Child Trends

August 10, 2012


Building a Post-Care Service System in Child Welfare 

Children who enter the foster care system typically leave in one of three ways, through reunification with their families, through adoption, or through guardianship with a relative or other adult.  Ensuring the availability and sustainability of an array of post-permanency services to support former foster children and their permanent families - whether birth, kinship, or adoptive - remains a significant challenge for the child welfare community.  The National Implementation Research Network, with support from Child Trends, has produced a series of briefs on implementation lessons learned from an initiative in North Carolina to study whether post-care supportive services improve the long-term well-being of children exiting foster care. Catawba County Department of Social Services and The Duke Endowment partnered to develop and study the delivery of a continuum of post-care services for children who are exiting foster care to a permanent placement and for their families.


Child Trends is pleased to release this three-brief series, Building a Post-Care Service System in Child Welfare: Lessons Learned from the Frontlines of Implementation Science in Catawba County. The first brief in the series, Implementing a Post-Care Service System in Child Welfare: The Catawba County Child Wellbeing Project, describes the Project's origins and historical context.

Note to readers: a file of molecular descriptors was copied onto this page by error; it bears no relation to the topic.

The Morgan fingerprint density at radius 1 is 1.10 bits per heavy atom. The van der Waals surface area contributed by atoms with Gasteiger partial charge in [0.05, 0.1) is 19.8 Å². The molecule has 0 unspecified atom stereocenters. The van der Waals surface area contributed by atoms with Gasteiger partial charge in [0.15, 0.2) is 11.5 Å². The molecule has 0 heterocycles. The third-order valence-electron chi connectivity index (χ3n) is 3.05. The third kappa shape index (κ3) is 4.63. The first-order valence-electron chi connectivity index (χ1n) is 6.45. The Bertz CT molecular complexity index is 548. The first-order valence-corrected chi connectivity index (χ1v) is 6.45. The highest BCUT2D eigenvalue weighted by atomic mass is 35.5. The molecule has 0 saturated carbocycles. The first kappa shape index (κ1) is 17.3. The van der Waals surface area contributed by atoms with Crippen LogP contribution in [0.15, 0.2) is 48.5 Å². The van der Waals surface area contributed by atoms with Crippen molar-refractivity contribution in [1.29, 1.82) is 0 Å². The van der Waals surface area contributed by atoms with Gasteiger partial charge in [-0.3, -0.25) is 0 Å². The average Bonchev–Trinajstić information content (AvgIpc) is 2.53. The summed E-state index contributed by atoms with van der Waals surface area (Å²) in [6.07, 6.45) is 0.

The second brief in the series, Using Implementation Science to Support and Align Practice and System Change: A Case Study of the Catawba County Child Wellbeing Project, details how implementation science principles informed technical assistance strategies used in Catawba County to support the full and effective use of evidence-based and evidence-informed practices (EBPs/EIPs).


The third and final brief in the series, Building the Child Wellbeing Project: Practitioners' Perspectives on the Role of Implementation Science in Strengthening Post-Care Child Welfare Services, provided additional background information on the initiative and greater detail about the use of implementation science - scientific methods that promote the uptake of research into routine practice settings - to help bring about systems change.



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